Addressing imbalance in state and private school player selection is an England Hockey priority, reports ELIZABETH CONWAY
A few months ago, England Hockey announced the names of the talented players selected to be part of the England U16 Age Group programme. 80% of the under-16 boys and girls squads selected to be part of this programme attend independent schools.
Out of the 28 U16 boys selected to be part of the squad, 19 attend fee-paying, independent schools. Of the 27 under-16 girls selected, 25 attend a fee-paying private school. The average cost of attending one of these schools is £23,493 a year.
The under-16 players who were selected for the programme will get a season of training camps, with top coaches working with them, the chance to play in international matches, and are likely to continue to progress through the age-group programmes as more confident and skilful players.
Ultimately, they will have a better chance of reaching senior selection for international teams in the future, and no doubt many of these under-16s will go on to be some of the nation’s greatest players, representing England and Great Britain in Olympic, Commonwealth Games and World Cup hockey teams.
But if over 80% of the U16 squads attend independent schools, questions need to be asked about the future diversity of the Olympic, Commonwealth Games and World Cup hockey teams.
Why are state school hockey players at a disadvantage?
Lottie Porter plays for Buckingham Hockey Club and is a PE teacher at Great Marlow School, a non-selective state secondary school. She believes there are many barriers that face state-schools trying to teach hockey.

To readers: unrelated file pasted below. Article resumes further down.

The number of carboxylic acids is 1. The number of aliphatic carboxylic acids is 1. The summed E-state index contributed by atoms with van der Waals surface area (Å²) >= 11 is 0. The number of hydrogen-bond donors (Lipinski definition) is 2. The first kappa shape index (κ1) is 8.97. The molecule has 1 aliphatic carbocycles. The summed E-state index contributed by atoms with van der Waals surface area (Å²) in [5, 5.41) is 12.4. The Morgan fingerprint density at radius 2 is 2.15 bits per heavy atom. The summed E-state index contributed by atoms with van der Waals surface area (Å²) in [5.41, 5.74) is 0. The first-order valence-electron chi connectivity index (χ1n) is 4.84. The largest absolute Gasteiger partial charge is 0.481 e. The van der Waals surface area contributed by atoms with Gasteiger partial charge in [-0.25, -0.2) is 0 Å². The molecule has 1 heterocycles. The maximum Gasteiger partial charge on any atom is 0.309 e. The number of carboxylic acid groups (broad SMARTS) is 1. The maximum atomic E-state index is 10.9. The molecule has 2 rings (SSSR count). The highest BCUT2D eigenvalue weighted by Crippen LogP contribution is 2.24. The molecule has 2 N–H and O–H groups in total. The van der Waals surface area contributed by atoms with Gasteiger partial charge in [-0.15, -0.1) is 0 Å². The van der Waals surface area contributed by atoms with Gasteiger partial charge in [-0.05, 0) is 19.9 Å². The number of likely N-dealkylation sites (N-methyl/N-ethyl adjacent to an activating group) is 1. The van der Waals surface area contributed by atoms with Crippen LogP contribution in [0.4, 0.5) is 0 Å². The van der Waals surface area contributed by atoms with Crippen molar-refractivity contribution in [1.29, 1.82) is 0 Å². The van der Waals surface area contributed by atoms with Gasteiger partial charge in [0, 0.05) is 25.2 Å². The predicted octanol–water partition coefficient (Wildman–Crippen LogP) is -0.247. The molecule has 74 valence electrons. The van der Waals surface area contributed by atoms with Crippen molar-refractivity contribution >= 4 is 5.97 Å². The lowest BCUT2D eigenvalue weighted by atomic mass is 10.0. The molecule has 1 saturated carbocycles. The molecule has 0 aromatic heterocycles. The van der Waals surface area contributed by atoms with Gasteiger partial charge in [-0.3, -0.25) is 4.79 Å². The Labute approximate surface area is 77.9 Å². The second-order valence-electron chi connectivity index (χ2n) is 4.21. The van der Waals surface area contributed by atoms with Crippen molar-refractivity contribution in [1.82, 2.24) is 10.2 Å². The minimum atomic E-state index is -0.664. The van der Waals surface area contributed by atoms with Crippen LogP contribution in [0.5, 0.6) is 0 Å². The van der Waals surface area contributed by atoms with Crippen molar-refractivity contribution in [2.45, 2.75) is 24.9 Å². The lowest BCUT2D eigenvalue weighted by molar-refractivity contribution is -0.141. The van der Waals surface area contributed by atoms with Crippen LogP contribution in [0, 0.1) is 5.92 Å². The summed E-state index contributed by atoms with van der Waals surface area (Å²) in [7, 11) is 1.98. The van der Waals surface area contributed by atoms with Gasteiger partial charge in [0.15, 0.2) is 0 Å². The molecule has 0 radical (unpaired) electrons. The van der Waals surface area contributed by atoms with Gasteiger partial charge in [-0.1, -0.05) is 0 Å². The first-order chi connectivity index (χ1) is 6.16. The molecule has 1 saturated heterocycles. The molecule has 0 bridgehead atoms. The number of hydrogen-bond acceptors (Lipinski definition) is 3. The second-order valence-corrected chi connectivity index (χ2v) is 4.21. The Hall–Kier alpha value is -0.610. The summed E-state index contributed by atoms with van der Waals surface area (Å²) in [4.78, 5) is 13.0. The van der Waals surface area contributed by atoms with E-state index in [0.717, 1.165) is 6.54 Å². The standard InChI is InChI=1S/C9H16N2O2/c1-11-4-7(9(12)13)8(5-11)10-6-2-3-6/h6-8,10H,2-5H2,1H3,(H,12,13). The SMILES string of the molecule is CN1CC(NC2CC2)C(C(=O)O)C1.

This starts with the lack of facilities in state schools, with many schools not having a suitable astroturf pitch, meaning pupils who are learning the game may have to play on concrete playgrounds or even in dining rooms. A limited budget to pay qualified coaches also means a lot of students aren’t receiving elite level coaching, unlike their counterparts in independent schools.
State schools also offer the chance to try many sports in a varied PE curriculum, rather than specialise in a few like hockey, rugby, lacrosse and cricket, which tends to be the staple diet for independent schools, who do not have to follow the National Curriculum. This can mean that they have less time to develop their skills in a particular sport.
“Teaching hockey requires specialist knowledge”
Independent schools traditionally have full extra-curricular programmes of sport which involve competitive fixtures against other similar schools. This happens less frequently in state schools, where often teachers do not have the time to dedicate to extra-curricular fixtures, because of the preparation for OFSTED inspections, which the independent sector does not have.
“You also have to consider the risks involved in hockey”, Porter said. “Like gymnastics in schools, it’s being delivered less and less because it’s technical, requiring specialist knowledge, and therefore if it’s delivered incorrectly, it can be dangerous. It’s incredibly difficult to teach hockey safely, if you are a non-specialist and naturally, a lot of specialist coaches work in private schools, because that is where they will be paid well”.
Pupils should also have at the very least, gum shields and shin pads for protection, and many pupils will be unable to provide those basic items of protective equipment.
Selectors need to look at a players’ ‘coaching age‘
Porter also says selectors choosing players to form representative age-group teams need to understand the context of the schools where the players are coming from.
“Selectors need to look at a players’ ‘coaching age’ and see their potential. Someone who has been playing hockey since they were five will have a much higher coaching age then someone who has just picked up a stick when they started secondary school. All of this needs to be considered in order to give state school students a chance.”